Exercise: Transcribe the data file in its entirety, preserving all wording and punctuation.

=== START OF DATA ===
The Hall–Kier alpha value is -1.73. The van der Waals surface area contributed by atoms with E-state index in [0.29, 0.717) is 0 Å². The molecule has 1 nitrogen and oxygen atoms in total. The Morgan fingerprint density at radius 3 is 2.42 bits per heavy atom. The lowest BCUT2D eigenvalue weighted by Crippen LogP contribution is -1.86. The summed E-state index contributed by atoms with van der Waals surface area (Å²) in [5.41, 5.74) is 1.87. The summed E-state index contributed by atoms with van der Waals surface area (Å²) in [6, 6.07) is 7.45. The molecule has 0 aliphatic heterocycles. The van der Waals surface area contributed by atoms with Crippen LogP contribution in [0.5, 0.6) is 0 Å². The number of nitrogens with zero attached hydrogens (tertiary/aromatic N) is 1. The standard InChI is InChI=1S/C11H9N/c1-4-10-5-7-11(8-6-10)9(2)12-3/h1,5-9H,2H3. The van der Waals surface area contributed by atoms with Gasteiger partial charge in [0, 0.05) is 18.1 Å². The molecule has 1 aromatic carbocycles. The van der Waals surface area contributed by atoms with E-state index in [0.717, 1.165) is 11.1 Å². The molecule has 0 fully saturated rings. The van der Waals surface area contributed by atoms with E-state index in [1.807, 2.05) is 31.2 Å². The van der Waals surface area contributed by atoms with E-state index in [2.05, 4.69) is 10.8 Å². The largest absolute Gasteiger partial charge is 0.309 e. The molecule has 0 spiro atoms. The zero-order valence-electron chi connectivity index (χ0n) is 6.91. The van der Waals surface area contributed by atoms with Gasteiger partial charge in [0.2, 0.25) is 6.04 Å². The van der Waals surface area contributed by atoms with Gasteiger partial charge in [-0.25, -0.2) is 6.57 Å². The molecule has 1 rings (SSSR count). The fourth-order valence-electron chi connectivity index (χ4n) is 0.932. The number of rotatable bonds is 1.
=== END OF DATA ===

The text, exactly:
The Hall–Kier alpha value is -1.73. The van der Waals surface area contributed by atoms with E-state index in [0.29, 0.717) is 0 Å². The molecule has 1 nitrogen and oxygen atoms in total. The Morgan fingerprint density at radius 3 is 2.42 bits per heavy atom. The lowest BCUT2D eigenvalue weighted by Crippen LogP contribution is -1.86. The summed E-state index contributed by atoms with van der Waals surface area (Å²) in [5.41, 5.74) is 1.87. The summed E-state index contributed by atoms with van der Waals surface area (Å²) in [6, 6.07) is 7.45. The molecule has 0 aliphatic heterocycles. The van der Waals surface area contributed by atoms with Crippen LogP contribution in [0.5, 0.6) is 0 Å². The number of nitrogens with zero attached hydrogens (tertiary/aromatic N) is 1. The standard InChI is InChI=1S/C11H9N/c1-4-10-5-7-11(8-6-10)9(2)12-3/h1,5-9H,2H3. The van der Waals surface area contributed by atoms with Gasteiger partial charge in [0, 0.05) is 18.1 Å². The molecule has 1 aromatic carbocycles. The van der Waals surface area contributed by atoms with E-state index in [0.717, 1.165) is 11.1 Å². The molecule has 0 fully saturated rings. The van der Waals surface area contributed by atoms with E-state index in [1.807, 2.05) is 31.2 Å². The van der Waals surface area contributed by atoms with E-state index in [2.05, 4.69) is 10.8 Å². The largest absolute Gasteiger partial charge is 0.309 e. The molecule has 0 spiro atoms. The zero-order valence-electron chi connectivity index (χ0n) is 6.91. The van der Waals surface area contributed by atoms with Gasteiger partial charge in [0.2, 0.25) is 6.04 Å². The van der Waals surface area contributed by atoms with Gasteiger partial charge in [-0.25, -0.2) is 6.57 Å². The molecule has 1 rings (SSSR count). The fourth-order valence-electron chi connectivity index (χ4n) is 0.932. The number of rotatable bonds is 1.